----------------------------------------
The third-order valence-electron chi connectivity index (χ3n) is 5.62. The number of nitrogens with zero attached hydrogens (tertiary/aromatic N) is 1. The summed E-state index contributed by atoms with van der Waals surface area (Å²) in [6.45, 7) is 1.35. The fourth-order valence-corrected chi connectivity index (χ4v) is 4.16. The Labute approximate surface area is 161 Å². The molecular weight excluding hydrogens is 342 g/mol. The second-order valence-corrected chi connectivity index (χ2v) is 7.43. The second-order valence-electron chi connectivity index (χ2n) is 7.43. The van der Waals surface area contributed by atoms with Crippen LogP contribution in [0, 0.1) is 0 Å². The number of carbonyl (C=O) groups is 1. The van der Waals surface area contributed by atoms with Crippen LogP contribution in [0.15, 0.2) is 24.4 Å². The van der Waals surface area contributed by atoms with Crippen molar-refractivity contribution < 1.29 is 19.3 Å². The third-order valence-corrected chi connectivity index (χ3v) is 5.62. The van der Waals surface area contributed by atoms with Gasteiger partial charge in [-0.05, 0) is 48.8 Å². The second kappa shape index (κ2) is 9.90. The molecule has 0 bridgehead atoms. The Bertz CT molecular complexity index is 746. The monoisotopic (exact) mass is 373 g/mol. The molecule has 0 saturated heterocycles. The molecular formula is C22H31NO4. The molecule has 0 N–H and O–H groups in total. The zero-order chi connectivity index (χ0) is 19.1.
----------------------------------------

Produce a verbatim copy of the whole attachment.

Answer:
The third-order valence-electron chi connectivity index (χ3n) is 5.62. The number of nitrogens with zero attached hydrogens (tertiary/aromatic N) is 1. The summed E-state index contributed by atoms with van der Waals surface area (Å²) in [6.45, 7) is 1.35. The fourth-order valence-corrected chi connectivity index (χ4v) is 4.16. The Labute approximate surface area is 161 Å². The molecular weight excluding hydrogens is 342 g/mol. The second-order valence-corrected chi connectivity index (χ2v) is 7.43. The second-order valence-electron chi connectivity index (χ2n) is 7.43. The van der Waals surface area contributed by atoms with Crippen LogP contribution in [0, 0.1) is 0 Å². The number of carbonyl (C=O) groups is 1. The van der Waals surface area contributed by atoms with Crippen LogP contribution in [0.15, 0.2) is 24.4 Å². The van der Waals surface area contributed by atoms with Crippen molar-refractivity contribution < 1.29 is 19.3 Å². The third-order valence-corrected chi connectivity index (χ3v) is 5.62. The van der Waals surface area contributed by atoms with Gasteiger partial charge in [-0.05, 0) is 48.8 Å². The second kappa shape index (κ2) is 9.90. The molecule has 0 bridgehead atoms. The Bertz CT molecular complexity index is 746. The monoisotopic (exact) mass is 373 g/mol. The molecule has 0 saturated heterocycles. The molecular formula is C22H31NO4. The molecule has 0 N–H and O–H groups in total. The zero-order chi connectivity index (χ0) is 19.1.